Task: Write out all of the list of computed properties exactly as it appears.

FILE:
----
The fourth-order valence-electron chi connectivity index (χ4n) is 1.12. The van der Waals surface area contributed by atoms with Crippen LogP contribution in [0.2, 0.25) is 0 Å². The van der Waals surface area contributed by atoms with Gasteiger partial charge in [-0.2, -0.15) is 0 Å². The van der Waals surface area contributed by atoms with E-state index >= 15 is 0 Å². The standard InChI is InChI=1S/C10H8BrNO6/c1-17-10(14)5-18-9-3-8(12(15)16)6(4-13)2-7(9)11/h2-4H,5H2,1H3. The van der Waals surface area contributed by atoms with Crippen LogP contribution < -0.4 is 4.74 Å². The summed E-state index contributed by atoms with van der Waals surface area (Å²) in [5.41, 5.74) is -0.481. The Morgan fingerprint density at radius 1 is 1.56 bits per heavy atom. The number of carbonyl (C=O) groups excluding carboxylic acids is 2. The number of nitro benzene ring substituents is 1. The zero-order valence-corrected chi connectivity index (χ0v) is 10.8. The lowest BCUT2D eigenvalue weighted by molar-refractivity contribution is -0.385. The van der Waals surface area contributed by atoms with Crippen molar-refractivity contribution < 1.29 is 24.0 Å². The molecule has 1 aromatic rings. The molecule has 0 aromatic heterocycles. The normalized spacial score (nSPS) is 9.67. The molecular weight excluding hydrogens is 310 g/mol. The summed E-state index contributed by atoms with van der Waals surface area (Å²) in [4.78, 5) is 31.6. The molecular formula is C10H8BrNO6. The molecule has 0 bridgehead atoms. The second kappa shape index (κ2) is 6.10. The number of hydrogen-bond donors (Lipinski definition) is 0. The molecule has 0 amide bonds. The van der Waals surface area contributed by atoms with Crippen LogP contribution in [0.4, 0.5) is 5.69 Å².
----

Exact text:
The fourth-order valence-electron chi connectivity index (χ4n) is 1.12. The van der Waals surface area contributed by atoms with Crippen LogP contribution in [0.2, 0.25) is 0 Å². The van der Waals surface area contributed by atoms with Gasteiger partial charge in [-0.2, -0.15) is 0 Å². The van der Waals surface area contributed by atoms with E-state index >= 15 is 0 Å². The standard InChI is InChI=1S/C10H8BrNO6/c1-17-10(14)5-18-9-3-8(12(15)16)6(4-13)2-7(9)11/h2-4H,5H2,1H3. The van der Waals surface area contributed by atoms with Crippen LogP contribution < -0.4 is 4.74 Å². The summed E-state index contributed by atoms with van der Waals surface area (Å²) in [5.41, 5.74) is -0.481. The Morgan fingerprint density at radius 1 is 1.56 bits per heavy atom. The number of carbonyl (C=O) groups excluding carboxylic acids is 2. The number of nitro benzene ring substituents is 1. The zero-order valence-corrected chi connectivity index (χ0v) is 10.8. The lowest BCUT2D eigenvalue weighted by molar-refractivity contribution is -0.385. The van der Waals surface area contributed by atoms with Crippen molar-refractivity contribution < 1.29 is 24.0 Å². The molecule has 1 aromatic rings. The molecule has 0 aromatic heterocycles. The normalized spacial score (nSPS) is 9.67. The molecular weight excluding hydrogens is 310 g/mol. The summed E-state index contributed by atoms with van der Waals surface area (Å²) in [4.78, 5) is 31.6. The molecular formula is C10H8BrNO6. The molecule has 0 bridgehead atoms. The second kappa shape index (κ2) is 6.10. The number of hydrogen-bond donors (Lipinski definition) is 0. The molecule has 0 amide bonds. The van der Waals surface area contributed by atoms with Crippen LogP contribution in [0.4, 0.5) is 5.69 Å².